"It's through radio that he became a household name and a megastar," Akin said.
Waring's time on the radio led him to many innovations, such as the first vocal swing groups and the first girls choir on radio. The radio shows also saw Waring and company working with such performers as actor/singer Johnny Davis, singing group the Lane Sisters, singer Patsy Garrett and guitarist Les Paul, all early in their careers.
It was also in the 1940s that Fred Waring and the Pennsylvanians had perhaps their most memorable hit, "The Battle Hymn of the Republic."
"'The Battle Hymn of the Republic' became a gold record for him," Akin said. "It was an old Civil War poem that he sort of resurrected from history."
To finish the decade in 1949, Waring began "The Fred Waring Television Show," the first weekly one-hour musical show on the still-young medium of television. The show ran for five years, winning several awards. But Waring wasn't happy with TV and went back to touring live, traveling thousands of miles each year to perform all over the country.
It was during this time that he first hired Peter Kiefer.
"I started working for him when I was a student at Penn State," Kiefer said in an interview with the Mirror. "When I graduated in 1956, he offered me a job as his sound recording engineer. I accepted immediately because he had been my idol since I was about 8 years old."
Kiefer would be part of Waring's crew for more than 30 years. He only parted from the group during a stint in the military and a short period of solo work for a company in Philadelphia. In 1970, Kiefer rejoined Waring as a sound recording engineer once more, staying with him until Waring's death in 1984.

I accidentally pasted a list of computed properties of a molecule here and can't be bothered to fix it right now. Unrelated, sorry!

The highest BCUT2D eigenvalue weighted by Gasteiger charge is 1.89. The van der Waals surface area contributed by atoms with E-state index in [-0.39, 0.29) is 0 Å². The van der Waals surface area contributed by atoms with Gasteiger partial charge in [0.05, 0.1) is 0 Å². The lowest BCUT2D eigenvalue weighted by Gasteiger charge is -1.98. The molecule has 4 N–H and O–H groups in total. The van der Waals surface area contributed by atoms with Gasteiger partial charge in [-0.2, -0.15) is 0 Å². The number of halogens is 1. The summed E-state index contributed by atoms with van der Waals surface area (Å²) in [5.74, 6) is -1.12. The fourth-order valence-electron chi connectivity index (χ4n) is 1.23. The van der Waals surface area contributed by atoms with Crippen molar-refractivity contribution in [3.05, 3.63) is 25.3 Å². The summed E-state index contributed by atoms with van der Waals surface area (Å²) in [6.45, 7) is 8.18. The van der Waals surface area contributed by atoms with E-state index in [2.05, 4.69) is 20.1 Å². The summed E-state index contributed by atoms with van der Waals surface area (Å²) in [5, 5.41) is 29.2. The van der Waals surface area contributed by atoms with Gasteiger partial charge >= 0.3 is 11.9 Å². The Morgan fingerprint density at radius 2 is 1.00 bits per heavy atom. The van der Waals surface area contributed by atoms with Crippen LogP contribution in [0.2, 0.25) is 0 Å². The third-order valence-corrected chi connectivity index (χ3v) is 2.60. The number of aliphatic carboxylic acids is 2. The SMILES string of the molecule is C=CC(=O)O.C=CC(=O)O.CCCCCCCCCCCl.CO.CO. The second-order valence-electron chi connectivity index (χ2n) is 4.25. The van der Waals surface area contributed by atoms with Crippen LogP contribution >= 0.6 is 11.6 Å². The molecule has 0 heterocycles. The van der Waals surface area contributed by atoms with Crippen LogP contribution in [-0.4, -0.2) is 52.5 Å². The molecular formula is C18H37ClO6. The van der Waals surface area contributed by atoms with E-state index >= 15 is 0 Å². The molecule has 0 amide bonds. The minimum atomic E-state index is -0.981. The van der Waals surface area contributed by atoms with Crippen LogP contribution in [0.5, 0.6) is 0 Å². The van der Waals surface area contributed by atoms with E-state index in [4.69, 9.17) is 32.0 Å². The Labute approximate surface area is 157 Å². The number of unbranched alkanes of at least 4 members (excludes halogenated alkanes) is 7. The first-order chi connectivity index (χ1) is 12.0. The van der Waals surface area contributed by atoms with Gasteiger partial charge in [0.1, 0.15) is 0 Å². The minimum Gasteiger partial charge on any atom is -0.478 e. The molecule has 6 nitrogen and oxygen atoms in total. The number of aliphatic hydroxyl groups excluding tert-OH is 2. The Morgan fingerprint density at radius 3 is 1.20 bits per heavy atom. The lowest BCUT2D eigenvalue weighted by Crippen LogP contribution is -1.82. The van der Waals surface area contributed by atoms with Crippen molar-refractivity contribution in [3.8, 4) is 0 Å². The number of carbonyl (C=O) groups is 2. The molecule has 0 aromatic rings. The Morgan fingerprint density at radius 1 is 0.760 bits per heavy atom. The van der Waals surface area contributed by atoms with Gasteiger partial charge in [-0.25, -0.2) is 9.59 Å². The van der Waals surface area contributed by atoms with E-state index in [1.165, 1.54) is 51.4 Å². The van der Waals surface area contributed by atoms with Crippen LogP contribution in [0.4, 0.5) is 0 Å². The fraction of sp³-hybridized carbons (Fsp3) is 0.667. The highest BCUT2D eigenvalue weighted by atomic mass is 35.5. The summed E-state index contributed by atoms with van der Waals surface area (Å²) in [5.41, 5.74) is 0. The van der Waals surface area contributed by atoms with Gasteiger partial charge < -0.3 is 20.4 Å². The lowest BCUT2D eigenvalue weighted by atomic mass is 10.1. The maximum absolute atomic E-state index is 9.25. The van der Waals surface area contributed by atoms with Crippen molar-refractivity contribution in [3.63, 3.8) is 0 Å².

"I said to people that when he died and gave his things to Penn State, I was in the boxes," Kiefer jokes.
Funny, but in a way the statement is true. Kiefer was the first curator of "Fred Waring's America."
"He never threw anything away," he says. "It all came here and it's just a huge collection. It's probably one of the most active collections here at the library. I don't think there's a day that goes by that we don't get a call or an e-mail searching for information."
Now retired as curator, Kiefer says he is very happy with the new exhibit in honor of his former boss's life.
"(The exhibit) is wonderful," he says. "I'm very proud of Eileen. It gives a complete overview of what he was and what he did. Whether you know what he was or not, I recommend everyone should go see it. It really shows who he was."
Outside of music, "Fred Waring and the Pennsylvanians: A Musical Legacy" also focuses on Waring's private life, including his help in the development, promotion and marketing of the first electric mixer, marketed as the Waring Blendor for the first time in 1937.
The exhibit also includes many examples from his large comic strip collection. Waring was a life-long comics lover and held an annual retreat for the National Cartoonists Society at his Shawnee Inn and Country Club in Stroudsburg from 1948 to 1973. His relationship with some of the biggest names in the business, like Rube Goldberg, Mort Walker ("Beetle Bailey"), Bil Keane ("The Family Circus") and Chester Gould ("Dick Tracy") helped him accumulate his collection.
Mirror Staff Writer Keith Frederick is at 946-7466.